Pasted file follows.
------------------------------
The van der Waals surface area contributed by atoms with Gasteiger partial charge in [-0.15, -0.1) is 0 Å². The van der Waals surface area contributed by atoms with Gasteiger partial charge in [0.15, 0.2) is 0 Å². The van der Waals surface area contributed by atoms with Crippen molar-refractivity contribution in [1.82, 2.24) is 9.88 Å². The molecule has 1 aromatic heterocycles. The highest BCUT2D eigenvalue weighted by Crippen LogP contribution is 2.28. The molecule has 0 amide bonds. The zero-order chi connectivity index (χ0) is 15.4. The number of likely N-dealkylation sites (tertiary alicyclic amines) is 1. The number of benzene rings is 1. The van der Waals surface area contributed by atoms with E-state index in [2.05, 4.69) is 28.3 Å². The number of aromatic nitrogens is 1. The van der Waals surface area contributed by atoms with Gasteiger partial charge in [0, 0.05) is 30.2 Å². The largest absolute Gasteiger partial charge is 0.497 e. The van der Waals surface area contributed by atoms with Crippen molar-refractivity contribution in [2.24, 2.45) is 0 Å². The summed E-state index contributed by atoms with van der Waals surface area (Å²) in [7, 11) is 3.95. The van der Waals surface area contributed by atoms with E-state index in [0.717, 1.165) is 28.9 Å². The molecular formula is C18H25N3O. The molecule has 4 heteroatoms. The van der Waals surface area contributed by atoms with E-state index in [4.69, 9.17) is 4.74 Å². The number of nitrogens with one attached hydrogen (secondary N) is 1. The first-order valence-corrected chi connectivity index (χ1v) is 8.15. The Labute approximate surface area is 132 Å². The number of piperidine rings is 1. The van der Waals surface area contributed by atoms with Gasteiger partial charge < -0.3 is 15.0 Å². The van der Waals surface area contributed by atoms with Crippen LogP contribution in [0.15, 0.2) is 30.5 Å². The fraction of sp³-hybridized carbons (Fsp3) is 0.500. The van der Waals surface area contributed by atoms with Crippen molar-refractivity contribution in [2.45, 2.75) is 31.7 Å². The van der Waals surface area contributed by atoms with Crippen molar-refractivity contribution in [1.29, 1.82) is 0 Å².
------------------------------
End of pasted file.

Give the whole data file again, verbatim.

The van der Waals surface area contributed by atoms with Gasteiger partial charge in [-0.15, -0.1) is 0 Å². The van der Waals surface area contributed by atoms with Gasteiger partial charge in [0.15, 0.2) is 0 Å². The van der Waals surface area contributed by atoms with Crippen molar-refractivity contribution in [1.82, 2.24) is 9.88 Å². The molecule has 1 aromatic heterocycles. The highest BCUT2D eigenvalue weighted by Crippen LogP contribution is 2.28. The molecule has 0 amide bonds. The zero-order chi connectivity index (χ0) is 15.4. The number of likely N-dealkylation sites (tertiary alicyclic amines) is 1. The number of benzene rings is 1. The van der Waals surface area contributed by atoms with E-state index in [2.05, 4.69) is 28.3 Å². The number of aromatic nitrogens is 1. The van der Waals surface area contributed by atoms with Gasteiger partial charge in [0, 0.05) is 30.2 Å². The largest absolute Gasteiger partial charge is 0.497 e. The van der Waals surface area contributed by atoms with Crippen molar-refractivity contribution in [2.24, 2.45) is 0 Å². The summed E-state index contributed by atoms with van der Waals surface area (Å²) in [7, 11) is 3.95. The van der Waals surface area contributed by atoms with E-state index in [0.717, 1.165) is 28.9 Å². The molecular formula is C18H25N3O. The molecule has 4 heteroatoms. The van der Waals surface area contributed by atoms with E-state index in [4.69, 9.17) is 4.74 Å². The number of nitrogens with one attached hydrogen (secondary N) is 1. The first-order valence-corrected chi connectivity index (χ1v) is 8.15. The Labute approximate surface area is 132 Å². The number of piperidine rings is 1. The van der Waals surface area contributed by atoms with Gasteiger partial charge < -0.3 is 15.0 Å². The van der Waals surface area contributed by atoms with Crippen LogP contribution in [0.15, 0.2) is 30.5 Å². The fraction of sp³-hybridized carbons (Fsp3) is 0.500. The van der Waals surface area contributed by atoms with Crippen molar-refractivity contribution in [2.45, 2.75) is 31.7 Å². The van der Waals surface area contributed by atoms with Crippen molar-refractivity contribution in [1.29, 1.82) is 0 Å².